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Does SQLite safely handle concurrent access by multiple processes reading/writing from the same db? Are there any platform exceptions to that?

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4 Answers 4

If most of those concurrent accesses are reads (e.g. SELECT), SQLite can handle them very well. But if you start writing concurrently, lock contention could become an issue. A lot would then depend on how fast your filesystem is, since the SQLite engine itself is extremely fast and has many clever optimizations to minimize contention. Especially SQLite 3.

For most desktop/laptop/tablet/phone applications, SQLite is fast enough as there's not enough concurrency. (Firefox uses SQLite extensively for bookmarks, history, etc.)

For server applications, somebody some time ago said that anything less than 100K page views a day could be handled perfectly by a SQLite database in typical scenarios (e.g. blogs, forums), and I have yet to see any evidence to the contrary. In fact, with modern disks and processors, 95% of web sites and web services would work just fine with SQLite.

If you want really fast read/write access, use an in-memory SQLite database. RAM is several orders of magnitude faster than disk.

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Yes, SQLite handles concurrency well, but it isn't the best from a performance angle. From what I can tell, there are no exceptions to that. The details are on SQLite's site: http://www.sqlite.org/lockingv3.html

This statement is of interest: "The pager module makes sure changes happen all at once, that either all changes occur or none of them do, that two or more processes do not try to access the database in incompatible ways at the same time"

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Here are some comments about issues on different platforms, namely NFS file systems, and Windows (although it might pertain only to old versions of Windows ...) –  Nate Jun 15 '12 at 11:27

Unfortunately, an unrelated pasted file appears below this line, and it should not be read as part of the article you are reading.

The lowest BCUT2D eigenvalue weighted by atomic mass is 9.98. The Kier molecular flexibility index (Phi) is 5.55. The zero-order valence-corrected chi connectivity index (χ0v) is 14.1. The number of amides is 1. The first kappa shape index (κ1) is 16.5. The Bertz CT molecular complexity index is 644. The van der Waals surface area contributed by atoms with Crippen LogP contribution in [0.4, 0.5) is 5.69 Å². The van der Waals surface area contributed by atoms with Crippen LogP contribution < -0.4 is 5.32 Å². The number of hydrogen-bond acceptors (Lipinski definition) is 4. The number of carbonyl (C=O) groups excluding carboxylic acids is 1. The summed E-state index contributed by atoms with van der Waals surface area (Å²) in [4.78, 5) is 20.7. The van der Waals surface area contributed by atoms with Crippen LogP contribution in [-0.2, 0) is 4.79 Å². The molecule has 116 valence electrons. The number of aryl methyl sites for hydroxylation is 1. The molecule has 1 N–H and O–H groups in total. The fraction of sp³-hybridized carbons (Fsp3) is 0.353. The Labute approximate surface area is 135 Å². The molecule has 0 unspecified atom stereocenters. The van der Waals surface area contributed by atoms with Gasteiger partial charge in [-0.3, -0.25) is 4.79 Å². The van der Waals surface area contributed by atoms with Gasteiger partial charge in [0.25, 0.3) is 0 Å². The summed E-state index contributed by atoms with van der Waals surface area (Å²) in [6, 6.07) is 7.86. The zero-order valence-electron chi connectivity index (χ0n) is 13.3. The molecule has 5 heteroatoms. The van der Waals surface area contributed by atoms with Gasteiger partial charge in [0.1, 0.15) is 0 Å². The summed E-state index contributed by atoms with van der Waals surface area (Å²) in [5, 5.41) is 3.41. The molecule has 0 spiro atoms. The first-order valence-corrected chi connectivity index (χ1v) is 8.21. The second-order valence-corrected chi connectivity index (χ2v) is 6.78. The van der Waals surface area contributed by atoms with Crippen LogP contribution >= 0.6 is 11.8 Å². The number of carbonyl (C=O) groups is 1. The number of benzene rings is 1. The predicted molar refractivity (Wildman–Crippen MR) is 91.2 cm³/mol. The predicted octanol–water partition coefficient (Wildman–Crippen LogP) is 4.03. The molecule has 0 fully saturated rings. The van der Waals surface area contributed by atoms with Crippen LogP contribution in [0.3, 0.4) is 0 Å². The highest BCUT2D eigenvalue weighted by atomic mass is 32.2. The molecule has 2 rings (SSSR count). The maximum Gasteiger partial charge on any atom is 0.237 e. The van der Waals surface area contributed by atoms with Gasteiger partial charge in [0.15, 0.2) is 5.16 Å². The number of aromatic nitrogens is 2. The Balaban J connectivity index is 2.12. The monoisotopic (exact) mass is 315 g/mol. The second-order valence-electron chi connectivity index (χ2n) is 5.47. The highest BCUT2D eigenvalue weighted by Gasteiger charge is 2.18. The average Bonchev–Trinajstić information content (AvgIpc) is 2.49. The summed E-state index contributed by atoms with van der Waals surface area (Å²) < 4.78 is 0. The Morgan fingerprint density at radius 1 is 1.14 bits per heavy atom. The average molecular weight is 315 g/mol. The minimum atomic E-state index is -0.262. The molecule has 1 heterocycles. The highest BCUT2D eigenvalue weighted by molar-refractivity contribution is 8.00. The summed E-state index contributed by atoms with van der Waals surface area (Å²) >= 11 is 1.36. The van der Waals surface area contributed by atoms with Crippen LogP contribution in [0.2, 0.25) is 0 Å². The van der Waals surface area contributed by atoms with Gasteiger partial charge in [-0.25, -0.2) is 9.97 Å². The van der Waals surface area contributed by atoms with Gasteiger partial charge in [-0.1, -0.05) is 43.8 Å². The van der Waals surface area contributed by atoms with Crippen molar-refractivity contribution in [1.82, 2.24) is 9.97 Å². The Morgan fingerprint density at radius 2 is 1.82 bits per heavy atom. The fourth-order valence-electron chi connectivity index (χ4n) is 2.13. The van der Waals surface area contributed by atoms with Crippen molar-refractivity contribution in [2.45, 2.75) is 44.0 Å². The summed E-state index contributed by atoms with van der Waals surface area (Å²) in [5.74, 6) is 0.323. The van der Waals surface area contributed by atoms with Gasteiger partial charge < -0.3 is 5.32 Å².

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Is it possible to load an SQLite3 database into RAM to be used for all users in PHP? I'm guessing no with it being procedural –  foxyfennec Jul 25 '13 at 19:00
    
@foxyfennec.. a starting point, though SQLite may not be the optimal db for this use case. sqlite.org/inmemorydb.html –  kingPuppy Jun 16 at 22:23

This thread is old but i think it would be good to share result of my tests done on sqlite: i ran 2 instances of python program (different processes same program) executing statements SELECT and UPDATE sql commands within transaction with EXCLUSIVE lock and timeout set to 10 seconds to get a lock, and result were frustrating. Every instance did in 10000 step loop : - connect to db with exclusive lock - select on one row to read counter - update the row with new value equal to counter incremented by 1 - close connection to db

Even if sqlite granted exclusive lock on transaction, the total number of really executed cycles were not equal to 20 000 but less (total number of iterations over single counter counted for both processes). Python program almost did not throw any single exception (only once during select for 20 executions). sqlite revision at moment of test was 3.6.20 and python v3.3 CentOS 6.5. In mine opinion it is better to find more reliable product for this kind of job or restrict writes to sqlite to single unique process/thread.

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It looks like you need to say some magic words in order to get a lock in python, as discussed here: stackoverflow.com/a/12848059/1048959 This despite the fact that the python sqlite documentation leads you to believe that with con is enough. –  Dan Stahlke Mar 28 '14 at 12:16

Nobody seems to have mentioned WAL (Write Ahead Log) mode. Make sure the transactions are properly organised and with WAL mode set on, there is no need to keep the database locked whilst people are reading things whilst an update is going on.

The only issue is that at some point the WAL needs to be re-incorporated into the main database, and it does this when the last connection to the database closes. With a very busy site you might find it take a few seconds for all connections to be close, but 100K hits per day should not be a problem.

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